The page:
Part 7 On distant dirt – I leave Havana for simplicity
Cities are fine, but large capital cities especially, tend to not be a complete reflection of the country. Genuinely curious and trying to be a good travel writer, I hopped on a tourist bus that took me from Havana to Viñales in just over three hours.
A change of pace
I only had 10 days to spend in Cuba. Limited choices on a big island. I chose to go to Viñales at the recommendation of a friend of mine who talked about great hiking, biking, landscape, et al. I wasn’t disappointed. It’s the kind of place where after a day, locals stop you in the street to ask how your issue was resolved or to remind you that you’ve met before. Viñales is a clean, crisp small city with conservative, rural folks. It’s in the heart of tobacco country. And everyone smokes a puro.
The locals appear to be uncomplicated compared to their city cousins. And on the whole, they appear to be prosperous, in no small part because of the tourism. A lot of people come to Viñales to see the famous mogotes, hilly rock formations that arealso found in Viet Nam, among other places. They come for the tobacco, for the mountain biking, the horse back riding, the hiking. And there’s a Playa Jutia, a spectacular deserted white powder sand beach nearby.
On any given block, several houses will have hand-painted signs advertisingaccommodations. And privately owned restaurants line the streets, all part of the new economic thrust of the government, eager to get people off the State payroll. Prices and quality vary wildly. You can pay $5 for a mayonnaise-y shrimp cocktail, or wait a half an hour for what tasted like soup from a instant soup package, mixed with tomato paste and pay $5 (Colonial). Just down the street, you can get a bottle of decent white wine for $6 and a full meal with excellently prepared fish, beans, rice and salad for around $10(Casa Don Thomas).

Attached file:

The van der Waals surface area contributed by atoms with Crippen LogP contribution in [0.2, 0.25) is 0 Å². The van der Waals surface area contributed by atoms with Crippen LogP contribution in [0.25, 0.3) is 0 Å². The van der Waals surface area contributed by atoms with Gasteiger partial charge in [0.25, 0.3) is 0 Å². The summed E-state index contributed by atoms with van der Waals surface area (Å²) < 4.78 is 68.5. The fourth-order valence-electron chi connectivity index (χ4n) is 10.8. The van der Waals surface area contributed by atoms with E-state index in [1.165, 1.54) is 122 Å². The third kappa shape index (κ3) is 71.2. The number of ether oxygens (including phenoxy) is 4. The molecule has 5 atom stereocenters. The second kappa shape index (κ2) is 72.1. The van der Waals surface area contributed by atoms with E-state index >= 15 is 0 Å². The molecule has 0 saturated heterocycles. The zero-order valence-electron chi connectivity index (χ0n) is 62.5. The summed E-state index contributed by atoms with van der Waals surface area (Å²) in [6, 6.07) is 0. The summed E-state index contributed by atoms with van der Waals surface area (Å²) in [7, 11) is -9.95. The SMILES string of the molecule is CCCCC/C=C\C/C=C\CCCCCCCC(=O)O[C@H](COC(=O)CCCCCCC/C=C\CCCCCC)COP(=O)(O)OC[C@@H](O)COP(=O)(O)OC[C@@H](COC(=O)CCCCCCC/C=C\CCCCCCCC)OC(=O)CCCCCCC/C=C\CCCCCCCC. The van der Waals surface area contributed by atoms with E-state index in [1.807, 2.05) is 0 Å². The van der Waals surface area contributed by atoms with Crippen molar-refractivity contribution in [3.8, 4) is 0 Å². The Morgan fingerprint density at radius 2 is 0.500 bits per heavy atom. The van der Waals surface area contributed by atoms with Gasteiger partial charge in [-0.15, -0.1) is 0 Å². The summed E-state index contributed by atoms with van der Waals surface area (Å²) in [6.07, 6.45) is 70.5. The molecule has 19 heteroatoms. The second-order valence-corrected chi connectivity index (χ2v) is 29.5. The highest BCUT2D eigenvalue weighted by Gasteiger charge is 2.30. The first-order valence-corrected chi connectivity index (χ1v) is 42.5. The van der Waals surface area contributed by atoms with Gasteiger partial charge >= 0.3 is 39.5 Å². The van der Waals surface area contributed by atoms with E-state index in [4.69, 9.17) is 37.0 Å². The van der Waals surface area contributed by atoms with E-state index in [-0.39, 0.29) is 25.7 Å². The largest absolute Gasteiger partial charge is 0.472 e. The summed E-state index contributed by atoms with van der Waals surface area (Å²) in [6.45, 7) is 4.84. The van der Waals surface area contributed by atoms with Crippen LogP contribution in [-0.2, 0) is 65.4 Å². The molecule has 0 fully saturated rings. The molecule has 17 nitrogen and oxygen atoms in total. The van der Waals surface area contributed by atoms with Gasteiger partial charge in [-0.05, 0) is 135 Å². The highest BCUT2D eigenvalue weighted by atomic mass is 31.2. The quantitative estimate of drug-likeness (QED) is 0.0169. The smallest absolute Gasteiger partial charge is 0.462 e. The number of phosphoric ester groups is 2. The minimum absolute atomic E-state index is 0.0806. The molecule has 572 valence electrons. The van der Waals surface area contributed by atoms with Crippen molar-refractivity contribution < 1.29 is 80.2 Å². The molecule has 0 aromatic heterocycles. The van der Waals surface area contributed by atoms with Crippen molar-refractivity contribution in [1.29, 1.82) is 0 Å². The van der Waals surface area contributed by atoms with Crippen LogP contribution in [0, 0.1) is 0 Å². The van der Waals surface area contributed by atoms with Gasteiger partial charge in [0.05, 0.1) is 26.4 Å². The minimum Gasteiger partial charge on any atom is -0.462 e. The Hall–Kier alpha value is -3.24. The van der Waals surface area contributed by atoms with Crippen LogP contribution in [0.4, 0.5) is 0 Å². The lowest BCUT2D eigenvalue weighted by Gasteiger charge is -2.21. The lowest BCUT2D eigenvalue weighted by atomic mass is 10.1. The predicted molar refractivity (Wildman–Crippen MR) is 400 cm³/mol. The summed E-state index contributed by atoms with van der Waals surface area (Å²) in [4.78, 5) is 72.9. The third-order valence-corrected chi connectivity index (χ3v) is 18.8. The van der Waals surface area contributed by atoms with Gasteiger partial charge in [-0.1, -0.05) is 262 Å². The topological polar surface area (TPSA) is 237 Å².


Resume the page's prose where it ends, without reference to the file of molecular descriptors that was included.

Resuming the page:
Viñales is really easy to be in. You can sit at the corner of the plaza, drink Bucaneer beer and watch life go by. Theres so much to am use and interest you. Musicians will wander by as will any number of tourists and tour guides. The locals will stop to have a beer at lunch, and pick up an order of fries from the vendor on the street. it’s so relaxed. Still, there’s an air of the new entrepreneurship, with people pulling out what they have to sell.
It’s about the chairs
I loved the quality of the light, during every part of the day, except mid day, during which the light was harsh. That’s when I began a series about chairs. Every house has a veranda and every veranda has chairs on which the people of the house enjoy watching the street life in the cool of the shade.